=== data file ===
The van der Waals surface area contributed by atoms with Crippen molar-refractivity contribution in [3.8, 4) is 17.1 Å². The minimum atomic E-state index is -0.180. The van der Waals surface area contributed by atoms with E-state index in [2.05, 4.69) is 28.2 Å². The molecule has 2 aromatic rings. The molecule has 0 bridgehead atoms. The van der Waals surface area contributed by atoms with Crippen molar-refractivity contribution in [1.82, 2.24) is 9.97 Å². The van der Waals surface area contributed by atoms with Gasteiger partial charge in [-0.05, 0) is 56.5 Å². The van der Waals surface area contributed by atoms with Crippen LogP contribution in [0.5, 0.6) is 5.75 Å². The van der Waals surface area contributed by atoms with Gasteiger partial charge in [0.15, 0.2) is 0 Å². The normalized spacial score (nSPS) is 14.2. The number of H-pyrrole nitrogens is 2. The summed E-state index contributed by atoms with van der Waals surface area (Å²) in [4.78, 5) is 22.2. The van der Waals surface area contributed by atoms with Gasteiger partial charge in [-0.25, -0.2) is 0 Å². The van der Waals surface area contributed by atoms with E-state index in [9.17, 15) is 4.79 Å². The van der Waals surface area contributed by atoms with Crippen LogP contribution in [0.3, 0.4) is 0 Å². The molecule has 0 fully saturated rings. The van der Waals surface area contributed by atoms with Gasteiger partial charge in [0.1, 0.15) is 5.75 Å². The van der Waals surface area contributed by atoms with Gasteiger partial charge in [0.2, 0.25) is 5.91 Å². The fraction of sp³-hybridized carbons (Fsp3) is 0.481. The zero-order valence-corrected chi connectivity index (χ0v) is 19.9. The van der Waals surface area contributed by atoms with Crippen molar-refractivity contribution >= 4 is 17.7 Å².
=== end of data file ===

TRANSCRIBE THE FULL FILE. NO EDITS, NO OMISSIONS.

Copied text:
The van der Waals surface area contributed by atoms with Crippen molar-refractivity contribution in [3.8, 4) is 17.1 Å². The minimum atomic E-state index is -0.180. The van der Waals surface area contributed by atoms with E-state index in [2.05, 4.69) is 28.2 Å². The molecule has 2 aromatic rings. The molecule has 0 bridgehead atoms. The van der Waals surface area contributed by atoms with Crippen molar-refractivity contribution in [1.82, 2.24) is 9.97 Å². The van der Waals surface area contributed by atoms with Gasteiger partial charge in [-0.05, 0) is 56.5 Å². The van der Waals surface area contributed by atoms with Crippen LogP contribution in [0.5, 0.6) is 5.75 Å². The van der Waals surface area contributed by atoms with Gasteiger partial charge in [0.15, 0.2) is 0 Å². The normalized spacial score (nSPS) is 14.2. The number of H-pyrrole nitrogens is 2. The summed E-state index contributed by atoms with van der Waals surface area (Å²) in [4.78, 5) is 22.2. The van der Waals surface area contributed by atoms with Gasteiger partial charge in [-0.25, -0.2) is 0 Å². The van der Waals surface area contributed by atoms with E-state index in [9.17, 15) is 4.79 Å². The van der Waals surface area contributed by atoms with Crippen LogP contribution in [0.3, 0.4) is 0 Å². The molecule has 0 fully saturated rings. The van der Waals surface area contributed by atoms with Gasteiger partial charge in [0.1, 0.15) is 5.75 Å². The van der Waals surface area contributed by atoms with Gasteiger partial charge in [0.2, 0.25) is 5.91 Å². The fraction of sp³-hybridized carbons (Fsp3) is 0.481. The zero-order valence-corrected chi connectivity index (χ0v) is 19.9. The van der Waals surface area contributed by atoms with Crippen molar-refractivity contribution >= 4 is 17.7 Å².